A Brief History of The Institution of Surveyors NSW Incorporated (ISNSW)
Image: D. M. Maitland, First President of Institution of Surveyors NSW
The surveying and geo-spatial Information profession in New South Wales has a very long history. Starting from the early infancy of the colony the profession has played a very important role in the shaping and growth of this state as well as the rest of Australia and in small parts the rest of the world. The profession has had its ups and downs but keeps continuing to grow to cater for future generations. One organization with a long standing within the profession is the Institution of Surveyors NSW Inc (ISNSW).
ISNSW began as an Association originating from a suggestion made at a picnic and resulted in monthly meetings being conducted at a pub (the Grand Hotel in Wynyard Street, Sydney). It might be reckoned by the uninitiated to have been convivial rather than to have had serious aims. However, the bearded elders of the profession were earnest, dedicated men and from the very first meeting in 1884, of what was then 'The Surveyors Club of New South Wales', papers of considerable importance were read, and the problems discussed were, in many of their aspects, those which continue to perturb surveyors today.
The knowledge that a social and professional club of surveyors existed in Sydney attracted others eligible to join, and by October 1888, there were 52 Members and 2 Associates. Though, in the interim, there had been, as the first President, Mr D.M. Maitland put it, many vicissitudes "as some gentlemen who entered upon the undertaking at its initiation with great enthusiasm, gradually allowed their ardour to abate." Throughout its history, this professional body of surveyors has had several such periods of difficulty when members either did not, or could not; give it their full support. But always, as at the outset, there have been the devoted few who have pulled the struggling sufferer through.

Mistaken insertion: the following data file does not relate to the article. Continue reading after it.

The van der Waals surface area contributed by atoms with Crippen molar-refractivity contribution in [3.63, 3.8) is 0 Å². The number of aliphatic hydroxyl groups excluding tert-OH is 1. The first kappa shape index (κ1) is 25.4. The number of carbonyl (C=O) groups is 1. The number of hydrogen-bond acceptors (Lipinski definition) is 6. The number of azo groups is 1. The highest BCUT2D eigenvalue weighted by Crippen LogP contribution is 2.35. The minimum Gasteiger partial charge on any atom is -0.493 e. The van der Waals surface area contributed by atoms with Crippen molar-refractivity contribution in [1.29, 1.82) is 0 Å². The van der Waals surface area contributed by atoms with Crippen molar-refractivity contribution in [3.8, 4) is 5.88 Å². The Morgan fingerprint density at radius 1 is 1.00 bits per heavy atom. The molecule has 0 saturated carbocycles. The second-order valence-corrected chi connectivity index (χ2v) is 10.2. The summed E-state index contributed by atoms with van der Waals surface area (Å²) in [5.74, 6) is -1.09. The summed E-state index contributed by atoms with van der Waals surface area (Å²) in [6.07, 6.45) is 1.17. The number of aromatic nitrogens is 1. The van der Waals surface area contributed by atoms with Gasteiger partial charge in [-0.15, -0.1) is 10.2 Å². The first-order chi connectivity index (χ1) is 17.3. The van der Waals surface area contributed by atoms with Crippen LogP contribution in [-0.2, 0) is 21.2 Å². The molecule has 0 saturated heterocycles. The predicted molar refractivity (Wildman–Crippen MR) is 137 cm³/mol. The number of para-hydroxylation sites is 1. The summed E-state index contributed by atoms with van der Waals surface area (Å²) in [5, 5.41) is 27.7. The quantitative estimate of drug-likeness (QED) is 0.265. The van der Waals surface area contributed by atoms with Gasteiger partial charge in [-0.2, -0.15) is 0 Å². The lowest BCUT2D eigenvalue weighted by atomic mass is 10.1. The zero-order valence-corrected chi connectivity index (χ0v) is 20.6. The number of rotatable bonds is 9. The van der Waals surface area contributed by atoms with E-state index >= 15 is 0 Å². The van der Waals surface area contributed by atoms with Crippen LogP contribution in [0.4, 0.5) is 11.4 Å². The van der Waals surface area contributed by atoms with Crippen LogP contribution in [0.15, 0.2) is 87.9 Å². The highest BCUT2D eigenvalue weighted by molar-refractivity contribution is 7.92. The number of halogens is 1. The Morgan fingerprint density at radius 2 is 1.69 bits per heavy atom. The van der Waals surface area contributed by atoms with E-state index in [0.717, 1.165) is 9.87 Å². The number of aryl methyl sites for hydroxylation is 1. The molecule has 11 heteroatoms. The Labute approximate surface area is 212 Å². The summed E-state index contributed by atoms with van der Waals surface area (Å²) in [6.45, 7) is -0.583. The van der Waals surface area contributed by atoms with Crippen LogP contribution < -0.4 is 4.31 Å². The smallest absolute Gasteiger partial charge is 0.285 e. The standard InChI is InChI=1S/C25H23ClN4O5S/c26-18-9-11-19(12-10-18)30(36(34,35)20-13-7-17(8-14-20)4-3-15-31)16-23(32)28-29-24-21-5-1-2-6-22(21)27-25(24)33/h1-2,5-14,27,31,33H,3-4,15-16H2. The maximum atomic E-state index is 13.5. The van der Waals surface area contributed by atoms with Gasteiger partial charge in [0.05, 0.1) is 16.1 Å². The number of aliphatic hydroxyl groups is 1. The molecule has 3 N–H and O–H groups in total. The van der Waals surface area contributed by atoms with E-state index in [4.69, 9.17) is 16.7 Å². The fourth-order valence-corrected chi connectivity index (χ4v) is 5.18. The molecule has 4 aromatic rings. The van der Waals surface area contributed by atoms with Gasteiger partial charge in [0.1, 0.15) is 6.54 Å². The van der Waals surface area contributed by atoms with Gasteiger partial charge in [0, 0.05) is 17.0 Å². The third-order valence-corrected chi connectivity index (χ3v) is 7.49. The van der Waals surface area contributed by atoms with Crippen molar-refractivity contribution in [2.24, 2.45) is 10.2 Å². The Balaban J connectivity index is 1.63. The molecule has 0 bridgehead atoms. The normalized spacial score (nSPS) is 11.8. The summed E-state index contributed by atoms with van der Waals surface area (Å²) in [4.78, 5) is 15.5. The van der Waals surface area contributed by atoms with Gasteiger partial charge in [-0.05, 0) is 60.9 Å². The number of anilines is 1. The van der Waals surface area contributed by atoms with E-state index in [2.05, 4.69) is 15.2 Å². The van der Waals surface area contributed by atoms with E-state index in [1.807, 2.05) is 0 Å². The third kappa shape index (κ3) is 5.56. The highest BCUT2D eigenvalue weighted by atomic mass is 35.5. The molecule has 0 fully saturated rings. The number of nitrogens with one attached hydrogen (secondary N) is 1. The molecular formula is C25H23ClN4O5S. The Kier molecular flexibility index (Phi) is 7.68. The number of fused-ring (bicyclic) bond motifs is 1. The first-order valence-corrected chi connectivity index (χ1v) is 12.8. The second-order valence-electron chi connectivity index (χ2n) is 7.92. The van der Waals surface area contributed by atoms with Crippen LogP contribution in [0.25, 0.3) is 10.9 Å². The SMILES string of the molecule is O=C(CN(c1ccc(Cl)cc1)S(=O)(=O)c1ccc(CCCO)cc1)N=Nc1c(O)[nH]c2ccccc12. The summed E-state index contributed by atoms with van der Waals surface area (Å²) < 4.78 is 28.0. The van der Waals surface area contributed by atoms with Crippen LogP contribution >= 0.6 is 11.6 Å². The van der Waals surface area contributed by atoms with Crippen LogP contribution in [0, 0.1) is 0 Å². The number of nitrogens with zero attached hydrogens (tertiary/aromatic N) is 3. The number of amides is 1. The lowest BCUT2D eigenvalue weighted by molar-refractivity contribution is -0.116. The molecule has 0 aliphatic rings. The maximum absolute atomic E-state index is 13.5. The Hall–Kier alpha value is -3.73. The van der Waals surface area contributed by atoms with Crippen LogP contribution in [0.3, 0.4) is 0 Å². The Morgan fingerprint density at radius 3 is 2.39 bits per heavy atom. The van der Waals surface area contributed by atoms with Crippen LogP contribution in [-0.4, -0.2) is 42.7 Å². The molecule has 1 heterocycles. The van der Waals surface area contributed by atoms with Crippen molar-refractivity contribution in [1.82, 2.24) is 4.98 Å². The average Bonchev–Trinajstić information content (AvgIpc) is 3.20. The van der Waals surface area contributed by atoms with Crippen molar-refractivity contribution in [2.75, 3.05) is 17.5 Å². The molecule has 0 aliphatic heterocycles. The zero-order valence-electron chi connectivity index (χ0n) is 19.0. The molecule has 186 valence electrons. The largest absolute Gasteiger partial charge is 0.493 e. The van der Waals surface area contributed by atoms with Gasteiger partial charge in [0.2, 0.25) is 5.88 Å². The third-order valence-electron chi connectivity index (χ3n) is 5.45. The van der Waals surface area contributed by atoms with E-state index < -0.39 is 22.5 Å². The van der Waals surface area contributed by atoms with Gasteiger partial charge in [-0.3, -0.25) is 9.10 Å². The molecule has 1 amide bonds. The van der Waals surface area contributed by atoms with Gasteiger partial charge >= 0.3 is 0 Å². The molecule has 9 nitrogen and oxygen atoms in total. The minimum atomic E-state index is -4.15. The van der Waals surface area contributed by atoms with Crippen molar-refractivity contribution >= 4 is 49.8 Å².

In 1889, the Club's name was changed to 'The New South Wales Association of Surveyors', as being more in keeping with the society's actual nature. With a view to federation, with similar instructions in the neighbouring colonies, it was incorporated as 'The Institution of Surveyors, New South Wales', on 28 May 1891. Mr D.M. Maitland, who was largely the father of the Institution, continued in office as its first President until the close of that year.
The Association had been at its lowest ebb in 1887 with less than 30 members, but the Institution as incorporated in 1891 seemed then, as Mr S.R. Dobbie afterwards put it, "to have got away to a fine start." Dobbie, who spent 11 years as Honorary Secretary, a term as President in 1910, and had been elected to membership in 1889, witnessed the decline associated with the financial crisis towards the close of the last century. His statement "from 1897 to 1907 the Institution had at times to struggle for existence, and the question as to the possibility of the continuance of the struggle arose on more than one occasion”, is borne out by the minute book, which shows how meeting after meeting had to be abandoned for lack of a quorum. However, the devoted few stuck to their guns, and it is to be remarked too, that even throughout that difficult period 'The Surveyor' continued to be published and to maintain its high standard.
To some extent that decline can be ascribed to the private surveyors of the day, working chiefly in the country, not being able to take a very active part, and not altogether very willing to co-operate. The Institution at that stage was largely maintained by surveyors of a scientific turn of mind from Government Departments, so the private surveyors were apt to regard the Institution as rather the affair of those men. Still, as Dobbie records, "the time came when the private men took more interest and moreover increased in numbers, and finally coming in, practically took control."
This early reluctance of the private surveyors reads rather strangely to any of us today who have experienced a similar reluctance on the part of some Departmental surveyors, from the exactly opposite standpoint that they consider the Institution just the province of private surveyors interested mainly in fees. This kind of mistaken conception has caused President after President to comment in their annual addresses on the question heard over the years from one quarter or another "but what can the Institution do for me?" The answer of course, has always been "you will find out if you first ask, what can you do for the Institution."